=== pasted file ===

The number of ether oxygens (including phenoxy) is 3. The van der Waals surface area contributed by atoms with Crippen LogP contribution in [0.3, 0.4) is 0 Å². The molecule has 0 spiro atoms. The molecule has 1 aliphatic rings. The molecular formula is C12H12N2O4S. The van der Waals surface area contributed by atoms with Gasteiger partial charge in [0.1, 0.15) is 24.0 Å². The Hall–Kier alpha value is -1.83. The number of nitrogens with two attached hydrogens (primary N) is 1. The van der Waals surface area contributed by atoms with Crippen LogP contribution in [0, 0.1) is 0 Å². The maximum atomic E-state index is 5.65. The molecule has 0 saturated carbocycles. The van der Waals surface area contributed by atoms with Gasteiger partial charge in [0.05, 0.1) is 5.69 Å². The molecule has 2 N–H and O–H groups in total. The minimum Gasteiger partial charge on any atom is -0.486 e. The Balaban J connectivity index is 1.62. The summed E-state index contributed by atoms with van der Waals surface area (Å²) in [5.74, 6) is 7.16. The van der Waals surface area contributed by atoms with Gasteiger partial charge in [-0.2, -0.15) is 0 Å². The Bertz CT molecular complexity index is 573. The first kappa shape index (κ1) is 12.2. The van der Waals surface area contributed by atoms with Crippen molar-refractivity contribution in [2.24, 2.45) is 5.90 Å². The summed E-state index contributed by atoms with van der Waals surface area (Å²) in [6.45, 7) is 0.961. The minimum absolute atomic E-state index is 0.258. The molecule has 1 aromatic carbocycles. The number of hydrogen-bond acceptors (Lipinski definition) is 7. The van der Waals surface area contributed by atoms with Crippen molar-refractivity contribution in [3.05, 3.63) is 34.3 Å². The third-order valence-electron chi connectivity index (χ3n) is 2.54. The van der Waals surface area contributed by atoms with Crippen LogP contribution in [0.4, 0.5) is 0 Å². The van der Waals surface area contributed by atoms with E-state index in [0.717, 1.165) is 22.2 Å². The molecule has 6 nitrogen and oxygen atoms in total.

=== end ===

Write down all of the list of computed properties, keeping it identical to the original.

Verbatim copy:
The number of ether oxygens (including phenoxy) is 3. The van der Waals surface area contributed by atoms with Crippen LogP contribution in [0.3, 0.4) is 0 Å². The molecule has 0 spiro atoms. The molecule has 1 aliphatic rings. The molecular formula is C12H12N2O4S. The van der Waals surface area contributed by atoms with Gasteiger partial charge in [0.1, 0.15) is 24.0 Å². The Hall–Kier alpha value is -1.83. The number of nitrogens with two attached hydrogens (primary N) is 1. The van der Waals surface area contributed by atoms with Crippen LogP contribution in [0, 0.1) is 0 Å². The maximum atomic E-state index is 5.65. The molecule has 0 saturated carbocycles. The van der Waals surface area contributed by atoms with Gasteiger partial charge in [0.05, 0.1) is 5.69 Å². The molecule has 2 N–H and O–H groups in total. The minimum Gasteiger partial charge on any atom is -0.486 e. The Balaban J connectivity index is 1.62. The summed E-state index contributed by atoms with van der Waals surface area (Å²) in [5.74, 6) is 7.16. The van der Waals surface area contributed by atoms with Gasteiger partial charge in [-0.2, -0.15) is 0 Å². The Bertz CT molecular complexity index is 573. The first kappa shape index (κ1) is 12.2. The van der Waals surface area contributed by atoms with Crippen molar-refractivity contribution in [2.24, 2.45) is 5.90 Å². The summed E-state index contributed by atoms with van der Waals surface area (Å²) in [6.45, 7) is 0.961. The minimum absolute atomic E-state index is 0.258. The molecule has 1 aromatic carbocycles. The number of hydrogen-bond acceptors (Lipinski definition) is 7. The van der Waals surface area contributed by atoms with Crippen molar-refractivity contribution in [3.05, 3.63) is 34.3 Å². The third-order valence-electron chi connectivity index (χ3n) is 2.54. The van der Waals surface area contributed by atoms with Crippen LogP contribution in [0.4, 0.5) is 0 Å². The van der Waals surface area contributed by atoms with E-state index in [0.717, 1.165) is 22.2 Å². The molecule has 6 nitrogen and oxygen atoms in total.